Do Your Customers Get a Standing Ovation?

This is a guest post by Chip R. Bell. Chip is a keynote speaker and author of several national best-selling books. His newest book is Kaleidoscope:  Delivering Innovative Service That Sparkles.

Give Your Customers a Standing Ovation

I smile every time I think of one of my favorite clients from a number of years ago. What made it fun was a visionary, high energy CEO. The company’s sales came through a retail catalog mailed to customers who then placed orders largely via a call center. It was also a time the company elevated its emphasis on their customers’ experiences, not just the merchandise their customers purchased.

One component of the “voice of the customer” initiative was to hold a focus group session with a group of customers who were chosen because they had recently bought and/or returned merchandise. The first focus group was attended by all of senior leadership, including the CEO. At the end of the session customers were given a gift, and while they got a tour of the large distribution facility, the executives who watched the focus group worked on ways to translate insights gained into actions or, in some cases, a wakeup call to get more customer intelligence.


“Neglect is more dangerous than strife; apathy costlier than error.” -Chip Bell


The highlight of the focus group session was inviting the customers at the end of their tour to have lunch in the employee cafeteria. Prior to their arrival, word was quickly passed that a group of customers were en route to the cafeteria. As they entered the large cafeteria, the entire room erupted into a lengthy standing ovation. It was powerful and affirming!  And, in the words of one employee in the room, “This makes my challenging work worth it.”

In the following weeks, my conversations with the CEO revealed a fascinating discovery.  The standing ovation became a metaphor for the sprit conveyed by the call center employees. Instead of, “Smile more on the phone,” or “Listen more to your customers,” it became, “Give your customers a standing ovation experience.”  It was code for unmistakable valuing and obvious affirmation.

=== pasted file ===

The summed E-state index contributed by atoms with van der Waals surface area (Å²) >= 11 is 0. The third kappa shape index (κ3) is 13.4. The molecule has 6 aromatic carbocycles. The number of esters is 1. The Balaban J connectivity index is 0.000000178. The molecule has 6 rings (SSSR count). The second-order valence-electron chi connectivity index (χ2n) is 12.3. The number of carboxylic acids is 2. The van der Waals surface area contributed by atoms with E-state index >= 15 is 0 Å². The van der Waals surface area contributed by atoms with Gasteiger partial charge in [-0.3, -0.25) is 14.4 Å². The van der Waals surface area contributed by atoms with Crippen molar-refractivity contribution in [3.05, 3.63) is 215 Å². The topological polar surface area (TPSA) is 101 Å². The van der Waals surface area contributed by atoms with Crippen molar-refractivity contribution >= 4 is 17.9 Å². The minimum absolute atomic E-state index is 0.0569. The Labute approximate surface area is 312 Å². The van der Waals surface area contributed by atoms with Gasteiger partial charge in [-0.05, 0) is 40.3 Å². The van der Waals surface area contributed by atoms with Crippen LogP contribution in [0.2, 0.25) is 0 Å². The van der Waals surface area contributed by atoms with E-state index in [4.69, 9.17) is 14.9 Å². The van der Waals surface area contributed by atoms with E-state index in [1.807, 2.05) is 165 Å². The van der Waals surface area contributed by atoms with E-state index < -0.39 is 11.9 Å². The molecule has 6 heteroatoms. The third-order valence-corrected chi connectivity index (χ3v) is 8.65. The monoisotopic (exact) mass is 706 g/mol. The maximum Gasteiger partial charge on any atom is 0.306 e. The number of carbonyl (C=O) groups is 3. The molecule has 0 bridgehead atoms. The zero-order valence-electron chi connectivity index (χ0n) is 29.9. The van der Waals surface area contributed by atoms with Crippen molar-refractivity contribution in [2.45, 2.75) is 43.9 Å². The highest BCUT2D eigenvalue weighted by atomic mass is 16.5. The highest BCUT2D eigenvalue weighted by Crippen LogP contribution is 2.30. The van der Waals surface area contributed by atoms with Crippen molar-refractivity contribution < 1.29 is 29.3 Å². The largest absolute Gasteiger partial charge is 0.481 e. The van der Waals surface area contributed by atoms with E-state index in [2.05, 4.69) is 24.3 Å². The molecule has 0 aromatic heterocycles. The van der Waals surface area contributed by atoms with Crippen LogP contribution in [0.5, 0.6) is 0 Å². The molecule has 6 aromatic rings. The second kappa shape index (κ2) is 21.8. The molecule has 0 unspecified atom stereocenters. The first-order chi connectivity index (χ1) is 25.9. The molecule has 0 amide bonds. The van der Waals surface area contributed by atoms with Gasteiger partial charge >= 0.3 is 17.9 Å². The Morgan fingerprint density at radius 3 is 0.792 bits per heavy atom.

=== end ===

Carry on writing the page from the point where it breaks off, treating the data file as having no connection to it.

“Great relationships are fueled by affirmation.” -Chip Bell


The Power of Appreciation

How many times have you had a buying encounter and the person taking your money never bothered to even thank you? We fund their paycheck and contribute to their company’s bottom line, and they fail to say, “Thank you for being my customer.” “Thank you for keeping me employed so I can provide for my family.” Research shows that indifferent service is detested by customers more than bad service. Customers can chalk up bad service to some systems error or cultural disconnect. But indifferent service clearly signals a complete lack of caring.

Most customer relationships don’t end in conflict. Most vanilla to death. Neglect is more dangerous than strife; apathy costlier than error.  Great relationships—whether personal or professional—are fueled by affirmation.  Nurturing the bounty of customer loyalty requires more than proper cultivation and seeding.  It must be fertilized with attention and care.  Superior service providers never take a valued relationship for granted and remain ever vigilant for ways to celebrate the joy of the partnership and express gratitude for the return it provides.


“The deepest craving of human nature is the need to be appreciated.” -William James


William James, the great psychologist, wrote, “The deepest craving of human nature is the need to be appreciated.” Show your customers they are valued in ways they experience as obvious, bold and affirming!  Give them a standing ovation!



Want a standing ovation? Sign up for FREE to Leadership Insights today and receive tips to help you succeed.

Already on my list? Enter your email above and you'll get instructions on how to access the webinar.


Kaleidoscope:  Delivering Innovative Service That Sparkles


This article is copyrighted by Skip Prichard, republishing is not permitted. Please share, but don't repost in its entirety.
Posted on

Disclosure of Material Connection: I received one or more of the products or services mentioned above for free in the hope that I would mention it on my blog. Also, some of the links in the post above may be “affiliate links.” This means if you click on the link and purchase the item, I will receive an affiliate commission. Regardless, I only recommend products or services I use personally and believe will add value to my readers. I am disclosing this in accordance with the Federal Trade Commission’s 16 CFR, Part 255: “Guides Concerning the Use of Endorsements and Testimonials in Advertising.”